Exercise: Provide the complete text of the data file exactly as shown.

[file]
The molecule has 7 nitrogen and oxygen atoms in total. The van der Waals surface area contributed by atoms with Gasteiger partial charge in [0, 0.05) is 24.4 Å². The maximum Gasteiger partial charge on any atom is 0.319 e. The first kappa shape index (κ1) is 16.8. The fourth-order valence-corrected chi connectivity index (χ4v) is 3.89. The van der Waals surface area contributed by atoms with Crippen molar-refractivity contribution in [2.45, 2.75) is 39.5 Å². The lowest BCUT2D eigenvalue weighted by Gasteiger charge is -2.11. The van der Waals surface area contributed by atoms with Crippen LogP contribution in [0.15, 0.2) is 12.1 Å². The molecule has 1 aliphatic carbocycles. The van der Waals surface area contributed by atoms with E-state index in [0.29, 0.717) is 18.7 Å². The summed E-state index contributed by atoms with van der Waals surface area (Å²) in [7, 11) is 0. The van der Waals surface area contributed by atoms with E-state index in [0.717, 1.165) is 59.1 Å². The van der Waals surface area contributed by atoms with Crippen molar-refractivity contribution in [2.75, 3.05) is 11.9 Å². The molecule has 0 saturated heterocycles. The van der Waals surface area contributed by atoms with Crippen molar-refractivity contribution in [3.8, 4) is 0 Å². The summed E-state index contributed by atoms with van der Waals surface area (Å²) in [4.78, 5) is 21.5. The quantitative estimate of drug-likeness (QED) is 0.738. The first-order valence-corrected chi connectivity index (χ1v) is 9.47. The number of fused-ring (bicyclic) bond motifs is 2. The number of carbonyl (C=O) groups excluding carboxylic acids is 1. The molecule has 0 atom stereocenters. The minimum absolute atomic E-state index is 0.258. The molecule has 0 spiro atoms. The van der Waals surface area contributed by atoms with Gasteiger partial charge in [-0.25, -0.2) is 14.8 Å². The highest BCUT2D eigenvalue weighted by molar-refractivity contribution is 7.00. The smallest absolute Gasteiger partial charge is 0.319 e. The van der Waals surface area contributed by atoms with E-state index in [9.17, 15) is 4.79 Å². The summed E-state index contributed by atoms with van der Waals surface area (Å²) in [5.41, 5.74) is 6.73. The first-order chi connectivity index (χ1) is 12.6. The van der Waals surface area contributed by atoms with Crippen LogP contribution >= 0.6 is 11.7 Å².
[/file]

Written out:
The molecule has 7 nitrogen and oxygen atoms in total. The van der Waals surface area contributed by atoms with Gasteiger partial charge in [0, 0.05) is 24.4 Å². The maximum Gasteiger partial charge on any atom is 0.319 e. The first kappa shape index (κ1) is 16.8. The fourth-order valence-corrected chi connectivity index (χ4v) is 3.89. The van der Waals surface area contributed by atoms with Crippen molar-refractivity contribution in [2.45, 2.75) is 39.5 Å². The lowest BCUT2D eigenvalue weighted by Gasteiger charge is -2.11. The van der Waals surface area contributed by atoms with Crippen LogP contribution in [0.15, 0.2) is 12.1 Å². The molecule has 1 aliphatic carbocycles. The van der Waals surface area contributed by atoms with E-state index in [0.29, 0.717) is 18.7 Å². The summed E-state index contributed by atoms with van der Waals surface area (Å²) in [7, 11) is 0. The van der Waals surface area contributed by atoms with E-state index in [0.717, 1.165) is 59.1 Å². The van der Waals surface area contributed by atoms with Crippen molar-refractivity contribution in [2.75, 3.05) is 11.9 Å². The molecule has 0 saturated heterocycles. The van der Waals surface area contributed by atoms with Crippen molar-refractivity contribution in [3.8, 4) is 0 Å². The summed E-state index contributed by atoms with van der Waals surface area (Å²) in [4.78, 5) is 21.5. The quantitative estimate of drug-likeness (QED) is 0.738. The first-order valence-corrected chi connectivity index (χ1v) is 9.47. The number of fused-ring (bicyclic) bond motifs is 2. The number of carbonyl (C=O) groups excluding carboxylic acids is 1. The molecule has 0 atom stereocenters. The minimum absolute atomic E-state index is 0.258. The molecule has 0 spiro atoms. The van der Waals surface area contributed by atoms with Gasteiger partial charge in [-0.25, -0.2) is 14.8 Å². The highest BCUT2D eigenvalue weighted by molar-refractivity contribution is 7.00. The smallest absolute Gasteiger partial charge is 0.319 e. The van der Waals surface area contributed by atoms with E-state index in [9.17, 15) is 4.79 Å². The summed E-state index contributed by atoms with van der Waals surface area (Å²) in [5.41, 5.74) is 6.73. The first-order chi connectivity index (χ1) is 12.6. The van der Waals surface area contributed by atoms with Crippen LogP contribution >= 0.6 is 11.7 Å².